BY Lisa Lindblad
December 29, 2016
In 1994, when the genocide came to an end after 100 days, almost 1 million Rwandans had been massacred and 2 million displaced into neighboring countries. Decimated physically and spiritually, this landlocked country which, said one survivor, felt as if it belonged to another planet during that hell, rose slowly from the ashes. 22 years later, Rwanda is not only a beacon of hope in a world that seems unable to find its better self, but it also continues to offer the best roadmap to that goal. Reconciliation has taken many forms: pronouncements of gilt and offerings of forgiveness; the trade of punishment for community work; the creation of villages incorporating both the widows of the perpetrators and those of the victims; countrywide genocide memorials; shared widow grief woven, coil by coil, into baskets of peace.
I am deeply moved by this country.
Not only does this nation of 4 million people seem to have been able to handle its personal and collective grief, it has also, through the miraculous advent of the perfect leader at the perfect time, been able to transform itself into a stellar example of social, economic and environmental stewardship.
Rwanda is the safest country in Africa. Rwanda is the third most “green” country in the world. Rwanda is the cleanest country I have visited (plastic bags are outlawed and domestic animals are kept within the confines of the home). Rwanda offers universal primary education and super low cost health care. Women’s rights in Rwanda – where, 20 years ago, between 250,000 and 500,000 women were raped during the genocide – have progressed to the point where an impressive 64% of parliamentarians are women – the highest proportion of any parliament in the world – and gender rights are enshrined in its constitutio. A raft of laws have given women the right to inherit land, share the assets of a marriage and obtain credit.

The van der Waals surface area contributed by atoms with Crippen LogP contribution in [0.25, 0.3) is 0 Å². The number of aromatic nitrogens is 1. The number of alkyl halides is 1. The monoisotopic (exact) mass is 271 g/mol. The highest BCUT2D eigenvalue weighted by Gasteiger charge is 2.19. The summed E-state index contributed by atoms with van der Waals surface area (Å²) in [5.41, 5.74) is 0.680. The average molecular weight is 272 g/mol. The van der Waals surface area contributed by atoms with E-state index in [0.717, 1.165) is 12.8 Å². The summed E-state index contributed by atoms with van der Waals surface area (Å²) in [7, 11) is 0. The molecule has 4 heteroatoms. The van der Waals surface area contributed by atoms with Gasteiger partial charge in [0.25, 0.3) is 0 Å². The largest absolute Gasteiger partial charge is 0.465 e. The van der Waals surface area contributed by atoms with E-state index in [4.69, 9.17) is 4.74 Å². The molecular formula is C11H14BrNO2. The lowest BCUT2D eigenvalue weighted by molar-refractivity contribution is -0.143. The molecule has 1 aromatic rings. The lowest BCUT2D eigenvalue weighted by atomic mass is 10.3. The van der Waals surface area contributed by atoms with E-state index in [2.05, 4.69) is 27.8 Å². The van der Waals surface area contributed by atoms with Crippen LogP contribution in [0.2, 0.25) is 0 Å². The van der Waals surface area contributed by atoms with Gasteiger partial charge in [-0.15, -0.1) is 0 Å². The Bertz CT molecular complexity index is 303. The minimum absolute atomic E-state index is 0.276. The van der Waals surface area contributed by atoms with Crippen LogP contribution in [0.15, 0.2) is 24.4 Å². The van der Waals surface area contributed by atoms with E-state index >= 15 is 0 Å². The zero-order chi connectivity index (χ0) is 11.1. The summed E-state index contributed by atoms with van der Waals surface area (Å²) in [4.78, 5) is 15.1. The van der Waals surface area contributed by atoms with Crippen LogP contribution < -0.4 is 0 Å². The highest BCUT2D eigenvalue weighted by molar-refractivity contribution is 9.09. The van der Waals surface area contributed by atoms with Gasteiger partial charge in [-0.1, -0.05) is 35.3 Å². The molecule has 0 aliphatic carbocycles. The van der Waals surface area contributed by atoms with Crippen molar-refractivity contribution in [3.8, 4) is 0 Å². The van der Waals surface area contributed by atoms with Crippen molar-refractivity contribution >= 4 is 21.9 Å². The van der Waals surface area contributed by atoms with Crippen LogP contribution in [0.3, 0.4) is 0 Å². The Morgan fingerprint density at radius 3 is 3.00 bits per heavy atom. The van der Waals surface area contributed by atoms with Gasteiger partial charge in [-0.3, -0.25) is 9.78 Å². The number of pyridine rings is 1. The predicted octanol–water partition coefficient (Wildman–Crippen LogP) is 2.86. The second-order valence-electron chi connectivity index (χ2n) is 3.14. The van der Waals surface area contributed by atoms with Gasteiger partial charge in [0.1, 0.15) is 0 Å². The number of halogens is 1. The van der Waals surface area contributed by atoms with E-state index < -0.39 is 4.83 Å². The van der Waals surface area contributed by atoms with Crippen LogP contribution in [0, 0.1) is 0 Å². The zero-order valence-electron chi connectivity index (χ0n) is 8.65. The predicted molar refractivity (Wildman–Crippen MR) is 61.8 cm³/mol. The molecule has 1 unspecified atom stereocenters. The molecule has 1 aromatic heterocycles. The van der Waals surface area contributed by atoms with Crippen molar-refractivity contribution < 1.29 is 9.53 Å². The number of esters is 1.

Finally, Rwanda is a beautiful and virtually unexplored country. One of the oldest national parks in Africa, Akagera, lies to the east, an extension of the Serengeti. With time and under the superb guidance of African Parks, it will soon become a Big Five park. Nyungwe, on the Burundi border, is a vast untouched tropical rainforest that offers extraordinary birding. Lake Kivu, sitting on its border with the DRC, is one of Africa’s Great Lakes. And, of course, Volcanoes National Park in the northwest, once the home to Dian Fossey, is the land of Mountain Gorillas.
With one of the newest airlines and one of the youngest fleets on the continent, Rwandair is set to expand its non stop flights to Europe and North America in 2017 making a visit to Rwanda from my home town of New York a must.
who you meet
what you see
when you have the encounter and
how it comes to pass...
a reward at the end of a taxing climb or, serendipitously,
a face to face encounter in a forest clearing.
Photo: Michael Lorentz